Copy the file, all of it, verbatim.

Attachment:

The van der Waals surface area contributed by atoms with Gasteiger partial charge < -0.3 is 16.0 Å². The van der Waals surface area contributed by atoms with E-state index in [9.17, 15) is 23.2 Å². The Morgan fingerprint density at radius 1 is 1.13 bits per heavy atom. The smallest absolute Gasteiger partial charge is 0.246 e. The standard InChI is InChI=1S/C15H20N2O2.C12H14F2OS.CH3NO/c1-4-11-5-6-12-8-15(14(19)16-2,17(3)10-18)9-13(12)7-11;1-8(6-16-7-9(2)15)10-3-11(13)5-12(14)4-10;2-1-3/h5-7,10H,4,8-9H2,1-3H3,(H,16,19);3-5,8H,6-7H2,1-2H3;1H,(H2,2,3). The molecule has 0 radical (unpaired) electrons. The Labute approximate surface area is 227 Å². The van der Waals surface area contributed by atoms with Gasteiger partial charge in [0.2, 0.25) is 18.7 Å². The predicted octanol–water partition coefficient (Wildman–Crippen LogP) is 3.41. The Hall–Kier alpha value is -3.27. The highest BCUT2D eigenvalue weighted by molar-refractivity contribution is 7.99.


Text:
The van der Waals surface area contributed by atoms with Gasteiger partial charge < -0.3 is 16.0 Å². The van der Waals surface area contributed by atoms with E-state index in [9.17, 15) is 23.2 Å². The Morgan fingerprint density at radius 1 is 1.13 bits per heavy atom. The smallest absolute Gasteiger partial charge is 0.246 e. The standard InChI is InChI=1S/C15H20N2O2.C12H14F2OS.CH3NO/c1-4-11-5-6-12-8-15(14(19)16-2,17(3)10-18)9-13(12)7-11;1-8(6-16-7-9(2)15)10-3-11(13)5-12(14)4-10;2-1-3/h5-7,10H,4,8-9H2,1-3H3,(H,16,19);3-5,8H,6-7H2,1-2H3;1H,(H2,2,3). The molecule has 0 radical (unpaired) electrons. The Labute approximate surface area is 227 Å². The van der Waals surface area contributed by atoms with Gasteiger partial charge in [0.2, 0.25) is 18.7 Å². The predicted octanol–water partition coefficient (Wildman–Crippen LogP) is 3.41. The Hall–Kier alpha value is -3.27. The highest BCUT2D eigenvalue weighted by molar-refractivity contribution is 7.99.